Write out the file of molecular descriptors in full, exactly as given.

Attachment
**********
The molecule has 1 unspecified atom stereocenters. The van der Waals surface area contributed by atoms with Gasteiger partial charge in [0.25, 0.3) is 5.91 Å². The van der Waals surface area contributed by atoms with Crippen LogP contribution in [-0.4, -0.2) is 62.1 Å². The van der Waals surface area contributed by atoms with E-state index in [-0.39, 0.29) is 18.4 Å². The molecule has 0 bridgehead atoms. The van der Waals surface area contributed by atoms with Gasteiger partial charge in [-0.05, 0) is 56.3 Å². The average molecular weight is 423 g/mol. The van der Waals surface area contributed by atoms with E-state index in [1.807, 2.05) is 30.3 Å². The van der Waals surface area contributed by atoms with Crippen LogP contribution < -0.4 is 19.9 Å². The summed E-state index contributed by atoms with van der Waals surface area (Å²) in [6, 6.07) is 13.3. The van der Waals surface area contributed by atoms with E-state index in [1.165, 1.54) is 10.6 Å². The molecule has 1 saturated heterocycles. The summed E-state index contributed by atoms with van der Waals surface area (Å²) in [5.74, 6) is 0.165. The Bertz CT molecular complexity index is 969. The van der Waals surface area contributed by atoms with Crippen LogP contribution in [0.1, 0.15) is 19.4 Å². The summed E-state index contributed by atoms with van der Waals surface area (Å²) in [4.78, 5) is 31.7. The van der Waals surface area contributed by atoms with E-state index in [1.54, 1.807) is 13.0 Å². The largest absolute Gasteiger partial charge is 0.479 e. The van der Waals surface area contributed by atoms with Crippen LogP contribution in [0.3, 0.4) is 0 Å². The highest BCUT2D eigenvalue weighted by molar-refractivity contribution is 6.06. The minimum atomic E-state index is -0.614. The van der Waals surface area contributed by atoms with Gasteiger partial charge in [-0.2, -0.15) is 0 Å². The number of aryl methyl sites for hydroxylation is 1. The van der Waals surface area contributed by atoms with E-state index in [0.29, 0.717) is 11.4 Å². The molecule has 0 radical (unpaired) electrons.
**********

The molecule has 1 unspecified atom stereocenters. The van der Waals surface area contributed by atoms with Gasteiger partial charge in [0.25, 0.3) is 5.91 Å². The van der Waals surface area contributed by atoms with Crippen LogP contribution in [-0.4, -0.2) is 62.1 Å². The van der Waals surface area contributed by atoms with E-state index in [-0.39, 0.29) is 18.4 Å². The molecule has 0 bridgehead atoms. The van der Waals surface area contributed by atoms with Gasteiger partial charge in [-0.05, 0) is 56.3 Å². The average molecular weight is 423 g/mol. The van der Waals surface area contributed by atoms with E-state index in [1.807, 2.05) is 30.3 Å². The van der Waals surface area contributed by atoms with Crippen LogP contribution < -0.4 is 19.9 Å². The summed E-state index contributed by atoms with van der Waals surface area (Å²) in [6, 6.07) is 13.3. The van der Waals surface area contributed by atoms with E-state index in [1.165, 1.54) is 10.6 Å². The molecule has 1 saturated heterocycles. The summed E-state index contributed by atoms with van der Waals surface area (Å²) in [5.74, 6) is 0.165. The Bertz CT molecular complexity index is 969. The van der Waals surface area contributed by atoms with Crippen LogP contribution in [0.1, 0.15) is 19.4 Å². The summed E-state index contributed by atoms with van der Waals surface area (Å²) in [4.78, 5) is 31.7. The van der Waals surface area contributed by atoms with E-state index in [1.54, 1.807) is 13.0 Å². The largest absolute Gasteiger partial charge is 0.479 e. The van der Waals surface area contributed by atoms with Crippen LogP contribution in [0.3, 0.4) is 0 Å². The highest BCUT2D eigenvalue weighted by molar-refractivity contribution is 6.06. The minimum atomic E-state index is -0.614. The van der Waals surface area contributed by atoms with Gasteiger partial charge in [-0.2, -0.15) is 0 Å². The number of aryl methyl sites for hydroxylation is 1. The van der Waals surface area contributed by atoms with E-state index in [0.29, 0.717) is 11.4 Å². The molecule has 0 radical (unpaired) electrons.